A new generation of facilities is cropping up to meet the needs of e-commerce known as “Last Touch™” facilities. Especially popular in 24-hour cities that have significant high-income populations, goods are delivered directly to consumers, bypassing stores. Last Touch™ distribution centers are purpose-built to ensure the achievement of the rapid delivery standard, typically require three times the typical amount of warehouse space and are well-positioned to reach major population centers along optimal transit routes. Although they require more warehouse space, these facilities tend to have smaller footprints than traditional warehouses and are often multi-story. Advanced automation helps to reduce the size of the workforce while optimizing warehouse space and the speed of operations.
Canadian E-Commerce Logistics Lessons Learned
Whether inventory is sourced from the United States or elsewhere, moving the goods closer to the consumer as quickly as possible is crucial. As the e-commerce trend continues to boom, many companies are turning to third party logistics providers (3PLs), outsourcing the warehousing, transportation and logistics to ensure e-commerce fulfillment needs are met.
When choosing a Canadian 3PL, consider the specific capabilities of each company including the extent of their operation near the induction point at which goods will enter Canada as well as the number and location of warehouses across the country.
18 Issues to Consider When Selecting a 3PL for E-Commerce Fulfillment in Canada
Some innovative 3PLs now can customize solutions to meet specific business needs and requirements, especially important for e-commerce retailers. E-commerce retailers need to ship smaller packages in higher volumes, typically each with a small number of items. It also is important to note that some logistics service providers can take advantage of the CBSA Courier Low Value Shipment Program to transport goods directly into Canada with only minimal disruptions.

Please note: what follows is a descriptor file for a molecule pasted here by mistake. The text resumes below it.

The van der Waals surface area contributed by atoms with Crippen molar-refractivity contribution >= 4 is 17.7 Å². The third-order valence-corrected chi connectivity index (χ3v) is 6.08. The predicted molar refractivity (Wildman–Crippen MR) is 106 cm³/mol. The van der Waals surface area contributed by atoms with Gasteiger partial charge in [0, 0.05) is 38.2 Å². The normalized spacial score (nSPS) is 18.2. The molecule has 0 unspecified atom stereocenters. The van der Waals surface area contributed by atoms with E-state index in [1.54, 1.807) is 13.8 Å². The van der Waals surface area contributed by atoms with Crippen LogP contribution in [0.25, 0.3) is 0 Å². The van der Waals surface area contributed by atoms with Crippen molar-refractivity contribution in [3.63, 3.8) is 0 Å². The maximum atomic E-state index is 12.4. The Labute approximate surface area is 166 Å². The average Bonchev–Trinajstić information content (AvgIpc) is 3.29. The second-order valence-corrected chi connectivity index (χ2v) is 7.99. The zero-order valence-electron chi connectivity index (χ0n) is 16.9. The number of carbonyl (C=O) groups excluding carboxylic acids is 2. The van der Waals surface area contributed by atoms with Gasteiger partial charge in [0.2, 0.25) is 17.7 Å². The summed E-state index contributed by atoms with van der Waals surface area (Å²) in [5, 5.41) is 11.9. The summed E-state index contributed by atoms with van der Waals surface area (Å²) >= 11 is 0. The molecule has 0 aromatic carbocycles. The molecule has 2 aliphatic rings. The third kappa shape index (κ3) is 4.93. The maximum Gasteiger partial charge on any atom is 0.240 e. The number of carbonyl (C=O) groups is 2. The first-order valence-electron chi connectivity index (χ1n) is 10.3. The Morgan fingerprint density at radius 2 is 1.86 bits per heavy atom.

It is often ideal to have shipments remain under the control of a single logistics services provider once in Canada, however many logistics providers do not have this capability.
- Objective: simplify import process for low value goods
- Streamlines customs processing of shipments valued at Can$2,500 or less
- Goods are not prohibited, regulated or controlled
- Provides the courier industry with expedited release
The world today is changing. From coast to coast across Canada, consumers use search engines to research products before buying online, they write reviews and post pictures of new purchases on social media. Artificial intelligence is even used in online auctions and supply chain management. It’s a fast-paced, action-packed customer-centric world out there and it is getting faster every day.
The pace of change, the e-commerce boom and changing consumer expectations in Canada and around the world are leading more retailers to outsource warehousing and logistics operations to third party logistics providers. 3PLs lease or purchase warehouses, fulfillment centers and distribution center facilities, operate last mile delivery operations and extend the services of retailers to consumers.
In Canada, it can be especially challenging to select a 3PL to handle e-commerce logistics. Some 3PLs offer a comprehensive suite of services including maintenance of online stores, providing payment gateways, enablement of mobile commerce, web hosting and shopping carts in addition to providing warehousing, logistics, inventory management and order fulfillment services. When selecting a 3PL, make sure you consider the issues on our list. Remember that a third party logistics provider not only handles fulfillment of orders but also, and more importantly will be the face of your brand. Poor service, lack of shipment visibility, delayed deliveries-all those issues, if they occur, will reflect on your brand directly and shape the impression your customers have of you, not the 3PL. Poor customer service and bad experiences can result in lack of brand loyalty, poor public reviews on social media and a diminished reputation.
When selecting a 3PL, take your time, do your homework, talk to references and be sure. The future of your e-commerce retail business will be in their hands.